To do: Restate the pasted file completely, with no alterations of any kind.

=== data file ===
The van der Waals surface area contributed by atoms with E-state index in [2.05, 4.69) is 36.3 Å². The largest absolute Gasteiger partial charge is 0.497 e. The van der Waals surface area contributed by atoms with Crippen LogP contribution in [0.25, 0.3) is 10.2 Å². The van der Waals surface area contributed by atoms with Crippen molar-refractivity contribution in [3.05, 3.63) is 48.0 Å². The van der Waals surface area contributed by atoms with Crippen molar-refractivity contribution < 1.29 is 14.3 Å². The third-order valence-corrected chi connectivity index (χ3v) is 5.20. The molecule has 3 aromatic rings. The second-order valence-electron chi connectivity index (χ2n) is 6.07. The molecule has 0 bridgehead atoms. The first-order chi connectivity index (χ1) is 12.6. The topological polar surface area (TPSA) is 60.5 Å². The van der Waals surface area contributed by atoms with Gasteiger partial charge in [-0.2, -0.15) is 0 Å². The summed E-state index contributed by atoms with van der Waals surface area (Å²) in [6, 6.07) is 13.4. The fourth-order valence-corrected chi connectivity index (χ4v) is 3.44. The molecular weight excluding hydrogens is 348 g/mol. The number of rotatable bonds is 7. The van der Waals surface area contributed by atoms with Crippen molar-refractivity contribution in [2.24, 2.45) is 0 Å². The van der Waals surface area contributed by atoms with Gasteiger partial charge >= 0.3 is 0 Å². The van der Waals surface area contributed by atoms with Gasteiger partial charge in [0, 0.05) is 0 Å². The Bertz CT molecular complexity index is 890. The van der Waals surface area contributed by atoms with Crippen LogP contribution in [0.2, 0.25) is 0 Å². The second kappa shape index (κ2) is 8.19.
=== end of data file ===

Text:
The van der Waals surface area contributed by atoms with E-state index in [2.05, 4.69) is 36.3 Å². The largest absolute Gasteiger partial charge is 0.497 e. The van der Waals surface area contributed by atoms with Crippen LogP contribution in [0.25, 0.3) is 10.2 Å². The van der Waals surface area contributed by atoms with Crippen molar-refractivity contribution in [3.05, 3.63) is 48.0 Å². The van der Waals surface area contributed by atoms with Crippen molar-refractivity contribution < 1.29 is 14.3 Å². The third-order valence-corrected chi connectivity index (χ3v) is 5.20. The molecule has 3 aromatic rings. The second-order valence-electron chi connectivity index (χ2n) is 6.07. The molecule has 0 bridgehead atoms. The first-order chi connectivity index (χ1) is 12.6. The topological polar surface area (TPSA) is 60.5 Å². The van der Waals surface area contributed by atoms with Gasteiger partial charge in [-0.2, -0.15) is 0 Å². The summed E-state index contributed by atoms with van der Waals surface area (Å²) in [6, 6.07) is 13.4. The fourth-order valence-corrected chi connectivity index (χ4v) is 3.44. The molecular weight excluding hydrogens is 348 g/mol. The number of rotatable bonds is 7. The van der Waals surface area contributed by atoms with Crippen molar-refractivity contribution in [2.24, 2.45) is 0 Å². The van der Waals surface area contributed by atoms with Gasteiger partial charge >= 0.3 is 0 Å². The van der Waals surface area contributed by atoms with Gasteiger partial charge in [0, 0.05) is 0 Å². The Bertz CT molecular complexity index is 890. The van der Waals surface area contributed by atoms with Crippen LogP contribution in [0.2, 0.25) is 0 Å². The second kappa shape index (κ2) is 8.19.